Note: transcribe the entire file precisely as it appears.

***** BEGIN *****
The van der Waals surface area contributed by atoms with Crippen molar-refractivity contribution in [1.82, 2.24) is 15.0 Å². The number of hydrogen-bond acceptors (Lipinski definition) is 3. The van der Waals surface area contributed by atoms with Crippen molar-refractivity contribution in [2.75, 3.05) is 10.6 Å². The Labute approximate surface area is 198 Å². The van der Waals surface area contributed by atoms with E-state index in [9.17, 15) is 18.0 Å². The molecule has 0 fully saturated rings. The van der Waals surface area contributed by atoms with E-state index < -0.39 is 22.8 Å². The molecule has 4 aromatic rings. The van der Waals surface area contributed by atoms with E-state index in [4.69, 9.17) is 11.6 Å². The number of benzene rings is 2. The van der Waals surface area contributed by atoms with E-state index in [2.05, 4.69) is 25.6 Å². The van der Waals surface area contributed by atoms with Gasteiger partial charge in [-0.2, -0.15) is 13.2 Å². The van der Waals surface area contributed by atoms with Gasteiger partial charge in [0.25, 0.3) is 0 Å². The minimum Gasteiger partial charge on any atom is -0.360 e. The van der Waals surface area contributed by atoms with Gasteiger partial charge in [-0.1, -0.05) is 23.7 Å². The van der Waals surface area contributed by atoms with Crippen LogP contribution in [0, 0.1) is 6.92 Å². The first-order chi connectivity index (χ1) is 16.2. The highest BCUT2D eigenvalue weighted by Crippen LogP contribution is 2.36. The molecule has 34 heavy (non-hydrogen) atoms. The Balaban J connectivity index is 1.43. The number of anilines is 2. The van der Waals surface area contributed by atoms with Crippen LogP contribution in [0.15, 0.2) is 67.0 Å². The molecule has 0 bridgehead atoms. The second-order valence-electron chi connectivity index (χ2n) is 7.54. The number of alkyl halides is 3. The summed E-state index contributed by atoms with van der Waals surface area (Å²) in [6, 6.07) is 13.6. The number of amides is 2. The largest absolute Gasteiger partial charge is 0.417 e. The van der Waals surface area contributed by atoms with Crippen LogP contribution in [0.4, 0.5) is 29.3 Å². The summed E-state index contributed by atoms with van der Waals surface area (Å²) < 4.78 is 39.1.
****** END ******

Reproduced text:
The van der Waals surface area contributed by atoms with Crippen molar-refractivity contribution in [1.82, 2.24) is 15.0 Å². The number of hydrogen-bond acceptors (Lipinski definition) is 3. The van der Waals surface area contributed by atoms with Crippen molar-refractivity contribution in [2.75, 3.05) is 10.6 Å². The Labute approximate surface area is 198 Å². The van der Waals surface area contributed by atoms with E-state index in [9.17, 15) is 18.0 Å². The molecule has 0 fully saturated rings. The van der Waals surface area contributed by atoms with E-state index < -0.39 is 22.8 Å². The molecule has 4 aromatic rings. The van der Waals surface area contributed by atoms with E-state index in [4.69, 9.17) is 11.6 Å². The number of benzene rings is 2. The van der Waals surface area contributed by atoms with E-state index in [2.05, 4.69) is 25.6 Å². The van der Waals surface area contributed by atoms with Gasteiger partial charge in [-0.2, -0.15) is 13.2 Å². The van der Waals surface area contributed by atoms with Gasteiger partial charge in [0.25, 0.3) is 0 Å². The minimum Gasteiger partial charge on any atom is -0.360 e. The van der Waals surface area contributed by atoms with Gasteiger partial charge in [-0.1, -0.05) is 23.7 Å². The van der Waals surface area contributed by atoms with Crippen LogP contribution in [0, 0.1) is 6.92 Å². The first-order chi connectivity index (χ1) is 16.2. The highest BCUT2D eigenvalue weighted by Crippen LogP contribution is 2.36. The molecule has 34 heavy (non-hydrogen) atoms. The Balaban J connectivity index is 1.43. The number of anilines is 2. The van der Waals surface area contributed by atoms with Crippen LogP contribution in [0.15, 0.2) is 67.0 Å². The molecule has 0 bridgehead atoms. The second-order valence-electron chi connectivity index (χ2n) is 7.54. The number of alkyl halides is 3. The summed E-state index contributed by atoms with van der Waals surface area (Å²) in [6, 6.07) is 13.6. The number of amides is 2. The largest absolute Gasteiger partial charge is 0.417 e. The van der Waals surface area contributed by atoms with Crippen LogP contribution in [0.4, 0.5) is 29.3 Å². The summed E-state index contributed by atoms with van der Waals surface area (Å²) < 4.78 is 39.1.